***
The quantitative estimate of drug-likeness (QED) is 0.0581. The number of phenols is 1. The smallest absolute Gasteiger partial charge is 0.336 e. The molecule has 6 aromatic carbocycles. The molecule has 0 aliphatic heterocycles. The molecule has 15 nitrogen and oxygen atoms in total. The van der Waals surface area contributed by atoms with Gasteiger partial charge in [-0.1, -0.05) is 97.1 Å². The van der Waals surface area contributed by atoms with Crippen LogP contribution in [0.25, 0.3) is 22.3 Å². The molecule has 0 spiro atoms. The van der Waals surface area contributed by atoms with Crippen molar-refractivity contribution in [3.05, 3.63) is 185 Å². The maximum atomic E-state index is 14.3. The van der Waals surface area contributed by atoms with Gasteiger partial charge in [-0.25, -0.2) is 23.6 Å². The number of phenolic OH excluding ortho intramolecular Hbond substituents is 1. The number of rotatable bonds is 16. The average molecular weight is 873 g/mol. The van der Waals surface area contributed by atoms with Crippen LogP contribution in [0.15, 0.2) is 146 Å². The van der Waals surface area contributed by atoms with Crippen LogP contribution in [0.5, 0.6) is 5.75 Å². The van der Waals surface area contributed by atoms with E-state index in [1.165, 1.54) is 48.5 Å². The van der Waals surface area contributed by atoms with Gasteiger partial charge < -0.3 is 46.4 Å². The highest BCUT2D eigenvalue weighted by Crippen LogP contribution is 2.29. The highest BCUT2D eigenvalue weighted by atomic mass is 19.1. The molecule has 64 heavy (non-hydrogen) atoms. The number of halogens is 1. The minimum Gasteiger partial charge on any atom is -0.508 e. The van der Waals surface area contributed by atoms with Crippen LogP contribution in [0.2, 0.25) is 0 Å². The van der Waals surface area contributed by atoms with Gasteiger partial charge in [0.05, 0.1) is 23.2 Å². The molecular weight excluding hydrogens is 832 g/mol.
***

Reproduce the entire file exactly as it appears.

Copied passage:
The quantitative estimate of drug-likeness (QED) is 0.0581. The number of phenols is 1. The smallest absolute Gasteiger partial charge is 0.336 e. The molecule has 6 aromatic carbocycles. The molecule has 0 aliphatic heterocycles. The molecule has 15 nitrogen and oxygen atoms in total. The van der Waals surface area contributed by atoms with Gasteiger partial charge in [-0.1, -0.05) is 97.1 Å². The van der Waals surface area contributed by atoms with Crippen LogP contribution in [0.25, 0.3) is 22.3 Å². The molecule has 0 spiro atoms. The van der Waals surface area contributed by atoms with Crippen molar-refractivity contribution in [3.05, 3.63) is 185 Å². The maximum atomic E-state index is 14.3. The van der Waals surface area contributed by atoms with Gasteiger partial charge in [-0.25, -0.2) is 23.6 Å². The number of phenolic OH excluding ortho intramolecular Hbond substituents is 1. The number of rotatable bonds is 16. The average molecular weight is 873 g/mol. The van der Waals surface area contributed by atoms with Crippen LogP contribution in [0.15, 0.2) is 146 Å². The van der Waals surface area contributed by atoms with Crippen LogP contribution in [0.5, 0.6) is 5.75 Å². The van der Waals surface area contributed by atoms with E-state index in [1.165, 1.54) is 48.5 Å². The van der Waals surface area contributed by atoms with Gasteiger partial charge < -0.3 is 46.4 Å². The highest BCUT2D eigenvalue weighted by Crippen LogP contribution is 2.29. The highest BCUT2D eigenvalue weighted by atomic mass is 19.1. The molecule has 64 heavy (non-hydrogen) atoms. The number of halogens is 1. The minimum Gasteiger partial charge on any atom is -0.508 e. The van der Waals surface area contributed by atoms with Crippen LogP contribution in [0.2, 0.25) is 0 Å². The van der Waals surface area contributed by atoms with Gasteiger partial charge in [0.05, 0.1) is 23.2 Å². The molecular weight excluding hydrogens is 832 g/mol.